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The New York Times: Oil Prices Slip Below $82 a Barrel

Published: September 20, 2007
Filed at 12:45 a.m. ET

SINGAPORE (AP) — Oil prices dipped on profit-taking Thursday after reaching record highs in the previous session on U.S. refinery outages and declines in U.S. oil inventories.

The decline was limited by worries over a potential tropical storm threat to oil and gas installations in the Gulf of Mexico, analysts said.

A weather system with the potential to become a tropical storm appeared to be heading toward the U.S. state of Louisiana, prompting emergency officials to be on guard Wednesday. Shell Oil Co. announced evacuation plans for hundreds of staff from its rigs in the region.

”The threat of a storm ahead of the weekend will likely keep oil prices on the boil,” said Victor Shum, an energy analyst with Purvin & Gertz in Singapore. ”Nobody wants to be caught short ahead of the weekend in case a storm turns into a major hurricane that causes damage in the U.S. Gulf of Mexico.”

The U.S. National Weather Service said the low-pressure area could affect southeast Louisiana and south Mississippi Friday night or Saturday and that it would have the potential to become a subtropical or tropical storm.

Light, sweet crude for October delivery lost 9 cents to $81.84 a barrel in Asian electronic trading on the New York Mercantile Exchange by midmorning in Singapore.

The contract Wednesday rose 42 cents to settle at a record $81.93 a barrel after jumping to a new intraday high of $82.51 a barrel.

”Oil pricing has increased about 20 percent in the last 18 trading days or so and such a sharp surge in pricing is bound to result in some profit taking and that will provide some prompt relief to oil markets,” Shum said.

Shum said prices remained well supported by tight supplies, highlighted in a U.S. Energy Department report Wednesday of a larger than expected drawdown in crude inventories last week.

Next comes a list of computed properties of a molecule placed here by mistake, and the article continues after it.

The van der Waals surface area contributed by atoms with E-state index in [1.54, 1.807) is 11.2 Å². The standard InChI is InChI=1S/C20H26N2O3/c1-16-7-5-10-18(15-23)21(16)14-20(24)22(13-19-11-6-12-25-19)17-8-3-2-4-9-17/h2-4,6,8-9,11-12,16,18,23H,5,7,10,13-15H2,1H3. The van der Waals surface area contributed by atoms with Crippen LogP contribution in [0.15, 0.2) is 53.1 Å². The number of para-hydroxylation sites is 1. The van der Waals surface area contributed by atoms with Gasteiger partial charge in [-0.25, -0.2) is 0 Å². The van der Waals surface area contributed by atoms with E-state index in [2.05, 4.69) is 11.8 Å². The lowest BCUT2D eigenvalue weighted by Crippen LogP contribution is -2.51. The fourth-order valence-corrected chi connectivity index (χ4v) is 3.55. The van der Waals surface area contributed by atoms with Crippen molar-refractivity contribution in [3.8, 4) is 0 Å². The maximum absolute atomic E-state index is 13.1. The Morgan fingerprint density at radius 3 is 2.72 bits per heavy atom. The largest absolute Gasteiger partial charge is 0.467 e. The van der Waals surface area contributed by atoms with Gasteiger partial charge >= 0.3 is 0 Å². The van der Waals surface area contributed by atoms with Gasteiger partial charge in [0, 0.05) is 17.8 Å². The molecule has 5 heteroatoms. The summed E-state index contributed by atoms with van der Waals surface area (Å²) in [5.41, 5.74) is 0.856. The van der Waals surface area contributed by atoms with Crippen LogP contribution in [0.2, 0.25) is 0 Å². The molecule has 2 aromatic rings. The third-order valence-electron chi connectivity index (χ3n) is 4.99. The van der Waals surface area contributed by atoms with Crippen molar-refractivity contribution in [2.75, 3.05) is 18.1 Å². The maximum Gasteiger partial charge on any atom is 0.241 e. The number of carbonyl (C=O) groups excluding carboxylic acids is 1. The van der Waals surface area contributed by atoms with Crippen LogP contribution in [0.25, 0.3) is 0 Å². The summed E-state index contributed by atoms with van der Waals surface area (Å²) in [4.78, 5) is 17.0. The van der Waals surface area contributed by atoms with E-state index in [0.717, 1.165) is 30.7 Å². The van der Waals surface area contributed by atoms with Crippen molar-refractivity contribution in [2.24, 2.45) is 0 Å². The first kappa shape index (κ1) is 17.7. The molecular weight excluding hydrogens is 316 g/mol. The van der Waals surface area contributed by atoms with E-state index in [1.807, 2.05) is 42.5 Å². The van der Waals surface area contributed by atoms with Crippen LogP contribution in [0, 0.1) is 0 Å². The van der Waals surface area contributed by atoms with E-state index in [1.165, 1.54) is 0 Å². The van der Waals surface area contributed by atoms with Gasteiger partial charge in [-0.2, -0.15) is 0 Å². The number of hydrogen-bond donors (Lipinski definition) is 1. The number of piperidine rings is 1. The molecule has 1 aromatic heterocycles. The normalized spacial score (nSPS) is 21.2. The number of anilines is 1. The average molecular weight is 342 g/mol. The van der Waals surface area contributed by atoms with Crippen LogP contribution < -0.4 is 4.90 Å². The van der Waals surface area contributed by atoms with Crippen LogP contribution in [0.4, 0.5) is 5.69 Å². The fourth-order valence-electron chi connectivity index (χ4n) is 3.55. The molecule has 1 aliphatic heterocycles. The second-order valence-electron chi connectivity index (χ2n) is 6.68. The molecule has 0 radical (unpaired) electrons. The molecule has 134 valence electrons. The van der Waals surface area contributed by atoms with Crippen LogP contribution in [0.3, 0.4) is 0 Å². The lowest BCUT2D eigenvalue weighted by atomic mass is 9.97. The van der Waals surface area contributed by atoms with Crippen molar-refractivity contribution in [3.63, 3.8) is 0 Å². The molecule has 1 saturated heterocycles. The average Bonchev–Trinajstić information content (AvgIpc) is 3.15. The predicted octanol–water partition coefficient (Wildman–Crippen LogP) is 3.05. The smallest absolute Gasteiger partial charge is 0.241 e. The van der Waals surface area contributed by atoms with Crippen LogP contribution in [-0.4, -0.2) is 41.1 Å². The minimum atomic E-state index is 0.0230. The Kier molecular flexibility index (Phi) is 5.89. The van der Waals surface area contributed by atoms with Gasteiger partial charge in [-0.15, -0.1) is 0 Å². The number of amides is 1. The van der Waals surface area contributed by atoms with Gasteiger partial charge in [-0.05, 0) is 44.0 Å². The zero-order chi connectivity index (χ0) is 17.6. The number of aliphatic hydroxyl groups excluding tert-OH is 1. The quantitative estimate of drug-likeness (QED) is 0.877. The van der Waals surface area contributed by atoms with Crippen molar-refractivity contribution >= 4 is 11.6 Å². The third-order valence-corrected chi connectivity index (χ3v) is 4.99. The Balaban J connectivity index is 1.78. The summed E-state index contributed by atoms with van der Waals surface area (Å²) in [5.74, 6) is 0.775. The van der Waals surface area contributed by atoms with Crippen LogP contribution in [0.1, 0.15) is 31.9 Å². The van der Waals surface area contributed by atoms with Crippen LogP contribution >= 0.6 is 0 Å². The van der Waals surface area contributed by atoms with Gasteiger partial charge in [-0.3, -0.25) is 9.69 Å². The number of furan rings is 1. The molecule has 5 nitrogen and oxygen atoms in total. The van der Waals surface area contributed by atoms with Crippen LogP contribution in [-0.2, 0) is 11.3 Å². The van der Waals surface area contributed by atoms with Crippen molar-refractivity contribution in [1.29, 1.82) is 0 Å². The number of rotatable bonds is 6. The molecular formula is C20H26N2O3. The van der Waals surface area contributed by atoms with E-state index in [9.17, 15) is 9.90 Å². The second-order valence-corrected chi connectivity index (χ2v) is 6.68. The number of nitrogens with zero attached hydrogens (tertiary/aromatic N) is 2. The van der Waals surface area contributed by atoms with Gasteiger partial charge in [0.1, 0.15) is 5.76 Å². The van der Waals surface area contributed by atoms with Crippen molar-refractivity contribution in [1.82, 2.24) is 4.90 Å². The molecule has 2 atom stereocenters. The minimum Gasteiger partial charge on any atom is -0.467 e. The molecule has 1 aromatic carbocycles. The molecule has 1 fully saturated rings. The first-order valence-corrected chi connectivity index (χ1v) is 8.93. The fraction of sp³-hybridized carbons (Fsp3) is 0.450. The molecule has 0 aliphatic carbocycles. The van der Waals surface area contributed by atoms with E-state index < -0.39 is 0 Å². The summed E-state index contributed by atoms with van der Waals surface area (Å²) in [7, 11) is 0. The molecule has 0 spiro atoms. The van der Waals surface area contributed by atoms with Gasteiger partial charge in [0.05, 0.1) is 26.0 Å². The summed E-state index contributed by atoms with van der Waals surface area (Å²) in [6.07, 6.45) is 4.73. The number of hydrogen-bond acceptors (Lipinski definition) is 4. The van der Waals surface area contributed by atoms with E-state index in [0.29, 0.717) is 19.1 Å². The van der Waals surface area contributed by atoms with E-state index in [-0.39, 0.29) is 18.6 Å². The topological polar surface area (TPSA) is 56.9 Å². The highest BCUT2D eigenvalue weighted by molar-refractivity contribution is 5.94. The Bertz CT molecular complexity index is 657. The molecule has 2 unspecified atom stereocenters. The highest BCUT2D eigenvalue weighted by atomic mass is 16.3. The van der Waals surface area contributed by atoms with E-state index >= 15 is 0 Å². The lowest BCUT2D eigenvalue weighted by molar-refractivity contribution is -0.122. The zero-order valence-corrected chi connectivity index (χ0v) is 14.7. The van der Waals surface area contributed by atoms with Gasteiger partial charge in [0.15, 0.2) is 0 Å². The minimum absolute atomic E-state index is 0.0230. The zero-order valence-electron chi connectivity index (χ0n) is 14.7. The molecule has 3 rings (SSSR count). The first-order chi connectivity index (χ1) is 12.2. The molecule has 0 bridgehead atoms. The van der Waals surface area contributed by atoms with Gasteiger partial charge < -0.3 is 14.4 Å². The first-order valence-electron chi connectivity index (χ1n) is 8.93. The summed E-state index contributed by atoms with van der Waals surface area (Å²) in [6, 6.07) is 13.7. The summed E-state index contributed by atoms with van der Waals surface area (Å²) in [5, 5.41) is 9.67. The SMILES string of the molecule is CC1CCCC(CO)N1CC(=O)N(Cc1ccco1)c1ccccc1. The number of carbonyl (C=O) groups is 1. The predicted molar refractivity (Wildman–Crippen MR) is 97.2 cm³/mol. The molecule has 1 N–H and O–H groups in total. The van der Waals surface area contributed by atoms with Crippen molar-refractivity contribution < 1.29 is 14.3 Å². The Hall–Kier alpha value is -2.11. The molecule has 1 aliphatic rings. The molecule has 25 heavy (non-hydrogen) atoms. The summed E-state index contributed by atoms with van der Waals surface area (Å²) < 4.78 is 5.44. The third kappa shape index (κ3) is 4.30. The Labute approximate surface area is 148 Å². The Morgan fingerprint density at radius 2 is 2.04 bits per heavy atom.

Crude inventories fell by 3.8 million barrels during the week ended Sept. 14, said the Energy Information Administration, the department’s statistical arm. This was more than double the 1.5 million barrel decline analysts surveyed by Dow Jones Newswires had expected. However, crude inventories remain at the upper end of their average range for this time of year, the EIA said.

Refinery utilization fell by 0.9 percentage point to 89.6 percent of capacity. Analysts expected a decline of 0.5 percentage point. However, gasoline supplies rose by 400,000 barrels, the EIA said, countering analyst predictions of a 1.3 million barrel decline.

The EIA also reported that distillate inventories, which include heating oil and diesel fuel, rose by 1.5 million barrels last week, more than the 1.1 million analysts expected.

Dow Jones Newswires reported that ExxonMobil Corp. shut down a crude processing unit at its 348,000-barrel-a-day refinery in Beaumont, Texas, and that a piece of gasoline-making equipment at Chevron’s 266,000-barrel-a-day refinery in El Segundo, Calif., had been shut down. The impact on production was unclear.

In London, October Brent crude fell 27 cents to $78.20 a barrel on the ICE futures exchange.

Nymex heating oil futures fell 0.48 cent to $2.2405 a gallon while gasoline prices gained 0.17 cent to $2.0951 a gallon. Natural gas prices declined 9.2 cents to $6.088 per 1,000 cubic feet. and its sister non-profit websites,,,,,, and are owned by John Donovan. There is also a Wikipedia feature.

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